When we think of domestic abuse we usually think of violent fights, screaming and physical abuse. But as our technology is expanding, domestic violence is changing with it. More and more mental health care professionals are seeing what they call 'digital domestic abuse'.
A woman who would only go by Brittny was a victim. The constant phone calls and texts from her ex-boyfriend were relentless. "I was always in fear of not answer his phone calls or responding to his texts," she said. And she's not alone.
The president of the National Domestic Violence Hotline says they are getting more and more calls from victims of 'digital abuse'. Many callers report their partner's smart phone and social media surveillance are increasing. "Things that range from constantly checking to what they're posting on social media, asking for passwords, to more extreme cases as where partners create fake identifies on Facebook to see if they can get their partner to engage with someone else, and then accusing them of cheating and flirting in appropriately," says Katie Ray-Jones at the National Domestic Violence Hotline.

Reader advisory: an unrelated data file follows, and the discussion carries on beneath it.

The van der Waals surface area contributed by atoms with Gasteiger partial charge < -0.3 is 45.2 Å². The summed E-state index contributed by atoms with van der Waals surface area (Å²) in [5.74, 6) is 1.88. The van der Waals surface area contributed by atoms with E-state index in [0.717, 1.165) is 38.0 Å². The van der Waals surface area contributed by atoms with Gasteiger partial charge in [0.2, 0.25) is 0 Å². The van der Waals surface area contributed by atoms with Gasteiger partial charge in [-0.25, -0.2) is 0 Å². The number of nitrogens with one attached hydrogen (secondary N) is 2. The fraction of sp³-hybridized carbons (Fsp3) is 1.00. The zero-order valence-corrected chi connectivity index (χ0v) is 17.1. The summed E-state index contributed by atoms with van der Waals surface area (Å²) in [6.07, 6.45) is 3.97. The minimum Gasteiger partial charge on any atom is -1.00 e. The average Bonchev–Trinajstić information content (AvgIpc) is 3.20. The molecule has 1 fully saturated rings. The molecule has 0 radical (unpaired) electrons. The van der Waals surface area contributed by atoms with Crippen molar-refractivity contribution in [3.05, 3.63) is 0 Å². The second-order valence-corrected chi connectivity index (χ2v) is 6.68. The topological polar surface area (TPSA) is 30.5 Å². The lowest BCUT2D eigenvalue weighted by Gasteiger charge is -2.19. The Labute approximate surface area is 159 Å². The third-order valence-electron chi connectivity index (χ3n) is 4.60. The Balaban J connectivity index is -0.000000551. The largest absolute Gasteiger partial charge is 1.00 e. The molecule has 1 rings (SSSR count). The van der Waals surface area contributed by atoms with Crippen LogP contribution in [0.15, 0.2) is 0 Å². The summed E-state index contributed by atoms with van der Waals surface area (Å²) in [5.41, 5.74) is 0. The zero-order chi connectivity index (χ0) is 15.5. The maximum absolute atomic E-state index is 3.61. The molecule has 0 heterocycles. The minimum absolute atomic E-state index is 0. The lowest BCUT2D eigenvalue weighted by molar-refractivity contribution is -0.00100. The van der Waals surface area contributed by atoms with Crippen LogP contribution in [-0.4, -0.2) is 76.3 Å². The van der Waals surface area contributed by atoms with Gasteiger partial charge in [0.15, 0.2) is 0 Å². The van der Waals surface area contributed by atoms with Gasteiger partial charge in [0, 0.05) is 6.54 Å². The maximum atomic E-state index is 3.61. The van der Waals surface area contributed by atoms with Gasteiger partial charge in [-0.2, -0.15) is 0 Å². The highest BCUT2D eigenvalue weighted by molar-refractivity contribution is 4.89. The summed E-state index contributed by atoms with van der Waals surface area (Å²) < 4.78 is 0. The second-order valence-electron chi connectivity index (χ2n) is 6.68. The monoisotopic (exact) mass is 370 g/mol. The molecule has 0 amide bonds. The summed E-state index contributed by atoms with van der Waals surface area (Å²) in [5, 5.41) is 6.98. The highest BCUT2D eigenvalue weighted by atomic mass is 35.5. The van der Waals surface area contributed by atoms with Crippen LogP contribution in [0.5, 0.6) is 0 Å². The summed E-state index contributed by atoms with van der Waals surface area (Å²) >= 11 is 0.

Brittny says it's important to know the warning signs, extreme jealousy, monitoring, and isolation. She only wishes now she'd reached out for help sooner. "When I was going through this I felt I was totally alone."
Katie Ray-Jones at the National Domestic Violence Hotline says it's important to recognize the signs of digital abuse, and to set digital boundaries in the relationship. If the boundaries are respected, couples may be able to work through it.